Samsung has been lying low this holiday season.
And for good reason. You'd want to keep your head down, too, if the year ended as poorly for you as it did for Samsung.
The Galaxy Note 7, one of its most high-profile phones, blew up in its face, suffering multiple recalls and bans by airlines before only now flickering out with a final "death update" that essentially bricks the remaining units in the wild. Then there was the recall of a defective washing machine, throwing into question the safety of its entire product lineup.
It's a startling spiral down for a company that was riding so high after the critically lauded Galaxy S7 and S7 Edge. The Note 7, which won its own positive reviews, was supposed to capitalize on the momentum and put Apple back on its heels.
For Samsung, 2017 can't come soon enough. But the very first week of the new year brings CES, which marks the first public event for the Korean electronics titan since the Note 7 debacle. Under the bright lights of the massive gadgets exposition, it typically focuses on TVs, home appliances and other big electronics, but its phone failure is sure to be the elephant in the room.
"Even if they don't say anything, on any flight that most people would be taking into Las Vegas, they would be reminded about this issue with the hardware," said Reticle Research analyst Ross Rubin. "It will be fresh in people's minds."
Samsung's main task in 2017 is to convince consumers to trust it again. If one of its most important devices could have fatal problems, what does that say about everything else it makes?
First on Samsung's agenda is figuring out what happened -- and communicating that openly to consumers. It originally tied the Note 7's overheating to a battery flaw, but the second recall showed it was something more.
Samsung has said it's working with a third-party investigator to figure out what caused the phones' thermal problems. As of now, it still doesn't know.
You know what would be a great place to clear the air? CES, the world's largest consumer electronics show.
"Samsung has to reassure customers that it knows what happened ... and that it's taking steps to address it," Current Analysis analyst Avi Greengart said. "So far, we haven't gotten that message from them."
The company, of course, may choose to ignore the issue entirely and focus on its new products. But that would be a mistake -- especially if it hasn't said something in the days before the show about what caused the Note problems.
Samsung said in a statement:
"We are working to identify and address what went wrong as quickly as possible, and as part of the investigation we're re-visiting every step of our engineering, manufacturing and quality control processes, in partnership with independent third-party experts. This investigation has been thorough, and will take time. We take very seriously our responsibility to understand the core issue and once the analysis is complete, to communicate our findings transparently, definitively and quickly."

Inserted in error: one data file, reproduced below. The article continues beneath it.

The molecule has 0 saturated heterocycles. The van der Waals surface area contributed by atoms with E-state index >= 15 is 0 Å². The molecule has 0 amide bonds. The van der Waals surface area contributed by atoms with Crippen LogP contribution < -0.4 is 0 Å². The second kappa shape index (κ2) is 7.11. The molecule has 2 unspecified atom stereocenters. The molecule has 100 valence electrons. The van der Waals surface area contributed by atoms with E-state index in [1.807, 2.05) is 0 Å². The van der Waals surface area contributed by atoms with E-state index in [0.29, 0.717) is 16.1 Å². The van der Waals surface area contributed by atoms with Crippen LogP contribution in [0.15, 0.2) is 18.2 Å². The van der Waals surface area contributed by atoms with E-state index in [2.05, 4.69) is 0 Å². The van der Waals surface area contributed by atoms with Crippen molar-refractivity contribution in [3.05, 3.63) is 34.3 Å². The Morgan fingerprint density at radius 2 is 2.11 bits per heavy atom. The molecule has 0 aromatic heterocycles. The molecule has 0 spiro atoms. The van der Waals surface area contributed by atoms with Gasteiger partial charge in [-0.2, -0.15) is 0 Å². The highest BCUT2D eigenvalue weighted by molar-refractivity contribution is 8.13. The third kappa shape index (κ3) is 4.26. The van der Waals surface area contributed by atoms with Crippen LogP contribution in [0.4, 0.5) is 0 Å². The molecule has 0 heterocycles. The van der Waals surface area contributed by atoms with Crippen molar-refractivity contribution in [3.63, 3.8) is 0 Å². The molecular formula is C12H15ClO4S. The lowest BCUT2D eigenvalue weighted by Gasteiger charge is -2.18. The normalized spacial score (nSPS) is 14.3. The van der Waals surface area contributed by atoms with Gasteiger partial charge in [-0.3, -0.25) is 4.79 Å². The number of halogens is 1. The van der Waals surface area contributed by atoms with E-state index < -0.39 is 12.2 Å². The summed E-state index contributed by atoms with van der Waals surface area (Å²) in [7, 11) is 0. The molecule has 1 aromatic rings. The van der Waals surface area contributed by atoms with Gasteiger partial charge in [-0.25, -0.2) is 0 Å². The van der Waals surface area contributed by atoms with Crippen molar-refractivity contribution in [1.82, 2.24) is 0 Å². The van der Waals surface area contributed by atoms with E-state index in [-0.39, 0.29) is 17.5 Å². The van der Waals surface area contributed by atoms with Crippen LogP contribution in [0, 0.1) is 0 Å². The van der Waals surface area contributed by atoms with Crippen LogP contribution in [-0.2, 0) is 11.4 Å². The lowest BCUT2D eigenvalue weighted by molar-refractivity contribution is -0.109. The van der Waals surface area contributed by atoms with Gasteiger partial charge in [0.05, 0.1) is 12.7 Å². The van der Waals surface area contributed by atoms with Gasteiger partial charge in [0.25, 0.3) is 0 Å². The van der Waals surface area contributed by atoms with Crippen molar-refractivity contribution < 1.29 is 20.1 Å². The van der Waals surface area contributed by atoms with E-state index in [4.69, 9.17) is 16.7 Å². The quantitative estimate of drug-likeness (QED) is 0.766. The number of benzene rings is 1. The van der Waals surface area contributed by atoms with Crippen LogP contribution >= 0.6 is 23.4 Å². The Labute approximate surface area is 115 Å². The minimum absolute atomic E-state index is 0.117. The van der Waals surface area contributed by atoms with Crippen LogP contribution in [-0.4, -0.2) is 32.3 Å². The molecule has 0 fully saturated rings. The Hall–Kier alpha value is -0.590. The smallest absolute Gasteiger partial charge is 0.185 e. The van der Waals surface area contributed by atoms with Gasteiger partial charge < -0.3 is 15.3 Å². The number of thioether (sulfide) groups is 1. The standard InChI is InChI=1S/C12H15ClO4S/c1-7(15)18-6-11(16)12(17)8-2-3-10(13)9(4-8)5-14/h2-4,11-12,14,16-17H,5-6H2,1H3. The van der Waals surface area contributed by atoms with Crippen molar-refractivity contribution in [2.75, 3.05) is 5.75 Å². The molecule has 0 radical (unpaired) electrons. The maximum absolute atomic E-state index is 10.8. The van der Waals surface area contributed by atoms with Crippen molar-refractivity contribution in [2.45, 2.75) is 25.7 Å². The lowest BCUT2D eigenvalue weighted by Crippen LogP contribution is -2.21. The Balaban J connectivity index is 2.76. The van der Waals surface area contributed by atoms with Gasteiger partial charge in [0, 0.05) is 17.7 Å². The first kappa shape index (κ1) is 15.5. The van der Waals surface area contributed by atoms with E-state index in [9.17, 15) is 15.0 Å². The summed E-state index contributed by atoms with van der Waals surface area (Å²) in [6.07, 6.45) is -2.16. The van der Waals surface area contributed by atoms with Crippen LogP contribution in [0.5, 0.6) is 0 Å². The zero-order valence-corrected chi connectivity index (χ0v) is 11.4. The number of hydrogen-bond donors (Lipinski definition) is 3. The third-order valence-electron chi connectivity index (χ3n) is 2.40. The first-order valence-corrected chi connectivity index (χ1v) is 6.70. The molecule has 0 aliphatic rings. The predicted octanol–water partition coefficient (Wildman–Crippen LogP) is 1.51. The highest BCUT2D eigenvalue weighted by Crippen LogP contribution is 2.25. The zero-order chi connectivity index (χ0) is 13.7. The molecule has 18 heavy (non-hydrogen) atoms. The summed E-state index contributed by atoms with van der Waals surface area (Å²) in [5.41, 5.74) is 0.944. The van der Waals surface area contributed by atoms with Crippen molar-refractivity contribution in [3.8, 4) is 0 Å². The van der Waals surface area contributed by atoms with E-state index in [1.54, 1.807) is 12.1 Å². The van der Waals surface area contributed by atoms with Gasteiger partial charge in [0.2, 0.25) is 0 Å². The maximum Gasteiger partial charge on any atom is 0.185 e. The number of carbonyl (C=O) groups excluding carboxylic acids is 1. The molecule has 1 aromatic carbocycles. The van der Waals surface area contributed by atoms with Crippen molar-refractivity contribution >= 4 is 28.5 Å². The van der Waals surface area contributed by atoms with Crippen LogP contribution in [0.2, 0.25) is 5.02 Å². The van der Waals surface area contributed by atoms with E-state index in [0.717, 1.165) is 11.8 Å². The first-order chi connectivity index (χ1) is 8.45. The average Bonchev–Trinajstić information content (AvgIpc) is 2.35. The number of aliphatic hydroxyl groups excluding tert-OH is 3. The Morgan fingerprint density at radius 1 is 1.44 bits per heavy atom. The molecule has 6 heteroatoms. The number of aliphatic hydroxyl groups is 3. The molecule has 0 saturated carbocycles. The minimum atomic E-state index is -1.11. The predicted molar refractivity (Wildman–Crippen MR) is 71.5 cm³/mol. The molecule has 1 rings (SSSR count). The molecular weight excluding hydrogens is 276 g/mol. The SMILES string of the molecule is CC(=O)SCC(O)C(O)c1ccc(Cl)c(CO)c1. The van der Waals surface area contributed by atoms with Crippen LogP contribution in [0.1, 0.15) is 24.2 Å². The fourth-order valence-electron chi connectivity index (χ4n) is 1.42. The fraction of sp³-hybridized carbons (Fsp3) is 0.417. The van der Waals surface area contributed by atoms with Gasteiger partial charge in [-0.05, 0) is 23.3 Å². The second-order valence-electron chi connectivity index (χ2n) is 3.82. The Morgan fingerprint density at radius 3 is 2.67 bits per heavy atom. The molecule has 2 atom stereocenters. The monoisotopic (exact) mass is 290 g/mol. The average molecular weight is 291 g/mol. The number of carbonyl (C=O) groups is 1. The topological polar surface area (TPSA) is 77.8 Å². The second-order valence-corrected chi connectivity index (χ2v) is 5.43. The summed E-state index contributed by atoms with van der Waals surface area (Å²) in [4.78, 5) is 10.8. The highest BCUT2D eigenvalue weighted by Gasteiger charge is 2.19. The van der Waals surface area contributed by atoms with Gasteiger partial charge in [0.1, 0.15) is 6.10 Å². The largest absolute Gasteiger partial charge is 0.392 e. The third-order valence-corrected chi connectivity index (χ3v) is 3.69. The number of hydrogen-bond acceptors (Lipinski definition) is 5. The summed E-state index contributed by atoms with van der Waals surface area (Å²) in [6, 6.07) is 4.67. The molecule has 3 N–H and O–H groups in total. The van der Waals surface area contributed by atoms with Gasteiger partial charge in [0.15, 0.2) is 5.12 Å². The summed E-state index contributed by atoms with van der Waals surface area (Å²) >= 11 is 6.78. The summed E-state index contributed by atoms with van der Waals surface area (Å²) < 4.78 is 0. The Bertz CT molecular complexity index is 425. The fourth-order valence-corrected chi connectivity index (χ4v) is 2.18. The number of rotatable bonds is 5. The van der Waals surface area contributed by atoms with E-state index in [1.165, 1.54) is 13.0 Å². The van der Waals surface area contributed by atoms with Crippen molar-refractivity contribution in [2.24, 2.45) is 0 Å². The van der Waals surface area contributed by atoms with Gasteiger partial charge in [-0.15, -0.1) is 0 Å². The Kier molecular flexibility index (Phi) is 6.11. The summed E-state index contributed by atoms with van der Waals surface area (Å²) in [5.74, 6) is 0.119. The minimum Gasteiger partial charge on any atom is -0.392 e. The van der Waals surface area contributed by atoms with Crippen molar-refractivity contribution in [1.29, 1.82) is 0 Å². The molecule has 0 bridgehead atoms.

A consumer survey from Reuters suggests Samsung's reputation will make it past the Note 7 debacle just fine. And the "majority" of the 93 percent of US Note 7 owners who turned in the device opted for a different Samsung phone in return, the company said this month.
But MAi Research and Luminoso, an artificial intelligence-based analytics company that spun out of the MIT Media Lab, found in a survey exclusively provided to CNET that while overall likability of Samsung's brand declined only slightly from February 2016 to October 2016 (78 percent to 74 percent), consumer intent to purchase a device dropped "at a statistically significant level for every Samsung product line with the exception of its fitness bands." In the case of phones, only 59 percent of people surveyed would buy a device in the next six months, down from 68 percent in February.
Creative Strategies said in October that more than a quarter of Android owners it surveyed in the US have a more negative opinion of Samsung following the Note 7 issues. Current Samsung device owners haven't seen their opinion change as much, but for people who don't already have a Samsung device, that percentage is "much higher," the research firm said.
Given how competitive the high-end smartphone market is, Samsung will need to steal customers away from other handset vendors. But the data suggests it may struggle with that.
The company said in a statement that "through this difficult process we have been, and will continue to listen to our customers, learn, and work to renew trust and confidence in our brand and our products. This is our top priority."
For Samsung to really turn things around, it needs to wow people with its next flagship phone and to step up its game with upcoming devices in general. Many reviewers believed it had found the winning combination in the Note 7 -- sleek design, water resistance and new features like an iris scanner. Now Samsung needs to build on that with the Galaxy S8, but without the exploding bit.
It needs better voice controls and a virtual assistant, something it could gain from its recent acquisition of artificial intelligence startup Viv Labs.
Even more than any single phone, Samsung needs to take a look at its entire lineup and find opportunities to woo buyers. It has been a leader in virtual reality through its partnership with Facebook's Oculus, and this could be the time to improve its VR headset or figure out what to do in augmented reality. (Just think of the popularity of Pokemon Go, an AR game that overlays a digital world on top of the real world.)
And Samsung needs to make its devices work together better, something that seems to be an eternal problem for the company. It owns all of the pieces of electronics puzzle: TVs, home appliances, mobile devices. Now it needs to put them together.
The first evidence of that could come in early January at CES.
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